Writer Colleen Rowan Kosinski asked about Substance-Induced Psychosis.
Here are the basics:
Drugs (legal and illegal) and even some herbal supplements when taken in excess can cause psychosis. Common offenders include alcohol, marijuana, cocaine, heroin, amphetamines (meth), and hallucinogens such as LSD and PCP. Prescribed medications such as prednisone, isoretinoin, scopolamine, L-dopa (used for Parkinson Disease), and anti-epileptics can also cause psychosis.
Substance-Induced Psychosis is something we see frequently in the inpatient psych unit and psychiatric ER (crisis unit). Obtaining a thorough history (from the patient and collateral sources) as well as getting a urine drug screen can identify which substances the person ingested. Some aren’t so easy to detect however.
New to the scene are synthetic marijuana (K2) and “spice” or “incense” (with mephedrone as the active ingredient). The psychosis caused by these substances tends to be more…intense. People can become severely psychotic, with paranoia, hallucintations, disorganized and fragmented thoughts, confusion, disorientation, and a tendency toward violence. Their symptoms are also less likely to respond to medications such as anti-psychotics. They end up spending a long time on the unit and don’t necessarily recover completely.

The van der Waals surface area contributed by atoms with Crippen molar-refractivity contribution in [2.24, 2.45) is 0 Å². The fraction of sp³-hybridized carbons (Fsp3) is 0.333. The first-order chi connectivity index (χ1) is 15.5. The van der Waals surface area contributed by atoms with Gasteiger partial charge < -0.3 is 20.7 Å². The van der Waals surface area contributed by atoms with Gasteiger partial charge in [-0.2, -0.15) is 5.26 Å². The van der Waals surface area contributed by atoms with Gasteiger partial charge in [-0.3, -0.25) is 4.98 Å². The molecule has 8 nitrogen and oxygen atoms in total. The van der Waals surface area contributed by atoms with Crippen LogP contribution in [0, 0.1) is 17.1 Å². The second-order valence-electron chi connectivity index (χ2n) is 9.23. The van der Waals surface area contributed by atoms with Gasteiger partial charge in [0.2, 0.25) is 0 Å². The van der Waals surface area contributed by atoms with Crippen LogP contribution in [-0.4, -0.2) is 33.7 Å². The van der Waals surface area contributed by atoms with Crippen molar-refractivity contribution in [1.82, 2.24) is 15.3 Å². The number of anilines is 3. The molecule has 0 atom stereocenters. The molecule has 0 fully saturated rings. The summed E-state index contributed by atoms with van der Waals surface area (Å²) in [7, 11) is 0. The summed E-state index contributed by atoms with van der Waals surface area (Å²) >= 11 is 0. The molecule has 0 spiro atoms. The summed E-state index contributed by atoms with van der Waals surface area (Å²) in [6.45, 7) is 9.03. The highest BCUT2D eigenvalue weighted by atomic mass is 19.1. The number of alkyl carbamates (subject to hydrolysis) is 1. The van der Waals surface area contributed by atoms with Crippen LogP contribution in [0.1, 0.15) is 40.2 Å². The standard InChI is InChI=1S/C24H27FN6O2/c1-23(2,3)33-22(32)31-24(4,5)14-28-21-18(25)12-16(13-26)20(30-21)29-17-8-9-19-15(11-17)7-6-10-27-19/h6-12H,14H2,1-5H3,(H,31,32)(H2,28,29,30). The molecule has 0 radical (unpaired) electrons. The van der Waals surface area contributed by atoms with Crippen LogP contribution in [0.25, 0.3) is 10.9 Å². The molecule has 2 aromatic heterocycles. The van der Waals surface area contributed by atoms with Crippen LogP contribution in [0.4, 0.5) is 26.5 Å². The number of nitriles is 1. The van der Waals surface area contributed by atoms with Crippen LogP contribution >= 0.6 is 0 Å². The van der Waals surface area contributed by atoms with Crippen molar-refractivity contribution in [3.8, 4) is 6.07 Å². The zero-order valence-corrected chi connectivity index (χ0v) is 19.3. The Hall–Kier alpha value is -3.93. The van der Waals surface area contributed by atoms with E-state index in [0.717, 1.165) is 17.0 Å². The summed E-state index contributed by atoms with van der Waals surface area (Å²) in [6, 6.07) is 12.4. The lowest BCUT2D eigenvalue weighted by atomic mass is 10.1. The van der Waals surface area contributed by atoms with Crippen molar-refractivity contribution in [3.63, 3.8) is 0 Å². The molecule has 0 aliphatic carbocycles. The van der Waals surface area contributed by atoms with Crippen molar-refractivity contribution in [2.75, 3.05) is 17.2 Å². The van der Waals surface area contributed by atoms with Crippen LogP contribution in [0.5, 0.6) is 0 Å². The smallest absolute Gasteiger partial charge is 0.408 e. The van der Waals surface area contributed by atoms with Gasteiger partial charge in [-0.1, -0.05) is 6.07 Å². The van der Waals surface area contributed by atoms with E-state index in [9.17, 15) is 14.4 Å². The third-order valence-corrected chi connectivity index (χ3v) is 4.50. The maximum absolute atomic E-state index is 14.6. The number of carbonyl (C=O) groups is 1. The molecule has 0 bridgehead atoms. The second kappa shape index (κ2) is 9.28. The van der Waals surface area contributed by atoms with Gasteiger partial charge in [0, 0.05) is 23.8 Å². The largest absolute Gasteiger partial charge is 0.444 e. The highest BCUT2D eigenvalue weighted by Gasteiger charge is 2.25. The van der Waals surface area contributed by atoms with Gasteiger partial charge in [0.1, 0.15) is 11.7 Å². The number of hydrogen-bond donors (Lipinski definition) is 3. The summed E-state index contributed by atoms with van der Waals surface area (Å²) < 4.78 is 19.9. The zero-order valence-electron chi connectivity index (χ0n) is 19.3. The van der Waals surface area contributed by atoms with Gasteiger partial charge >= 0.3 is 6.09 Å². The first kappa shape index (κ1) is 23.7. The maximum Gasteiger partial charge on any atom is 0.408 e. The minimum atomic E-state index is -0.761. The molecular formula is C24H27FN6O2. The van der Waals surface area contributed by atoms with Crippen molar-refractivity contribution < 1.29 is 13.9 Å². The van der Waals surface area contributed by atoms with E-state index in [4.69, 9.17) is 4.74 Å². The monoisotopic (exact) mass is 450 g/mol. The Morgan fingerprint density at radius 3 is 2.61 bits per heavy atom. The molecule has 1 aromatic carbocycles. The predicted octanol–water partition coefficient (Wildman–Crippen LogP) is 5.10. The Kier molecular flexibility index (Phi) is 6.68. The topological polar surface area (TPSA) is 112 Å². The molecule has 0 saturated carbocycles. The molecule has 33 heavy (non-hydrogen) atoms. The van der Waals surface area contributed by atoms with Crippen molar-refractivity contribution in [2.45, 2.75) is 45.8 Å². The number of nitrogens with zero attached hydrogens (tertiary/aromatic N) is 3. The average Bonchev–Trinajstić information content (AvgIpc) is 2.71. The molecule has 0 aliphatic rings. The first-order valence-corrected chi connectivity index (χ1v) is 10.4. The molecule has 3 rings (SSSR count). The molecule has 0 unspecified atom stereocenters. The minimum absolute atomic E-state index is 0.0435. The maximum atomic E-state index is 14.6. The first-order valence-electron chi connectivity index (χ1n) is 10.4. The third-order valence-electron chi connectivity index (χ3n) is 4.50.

So what’s the best treatment for someone suffering from substance-induced psychosis?
- Keep them safe (usually in the ER or on the psych unit)
- Try to reduce stimuli as much as possible (dark, quiet rooms)
- Provide structure (the same routine every day helps orient them)
- Give anti-psychotic medication such as Haldol, Risperdal, Zyprexa, etc.
- Use adjunctive medications to help with anxiety and withdrawal symptoms, if present; Clonidine, Motrin, Immodium, Benadryl, Ativan, etc.
Like Mr. Mackey from South Park says:
Drugs are bad, M’kay?
Just don’t do it! 😉
DO check out Lydia’s Medical Monday post and Sarah’s The Strangest Situation!
Remember these posts are for writing purposes only and are NOT to be construed as medical advice of treatment.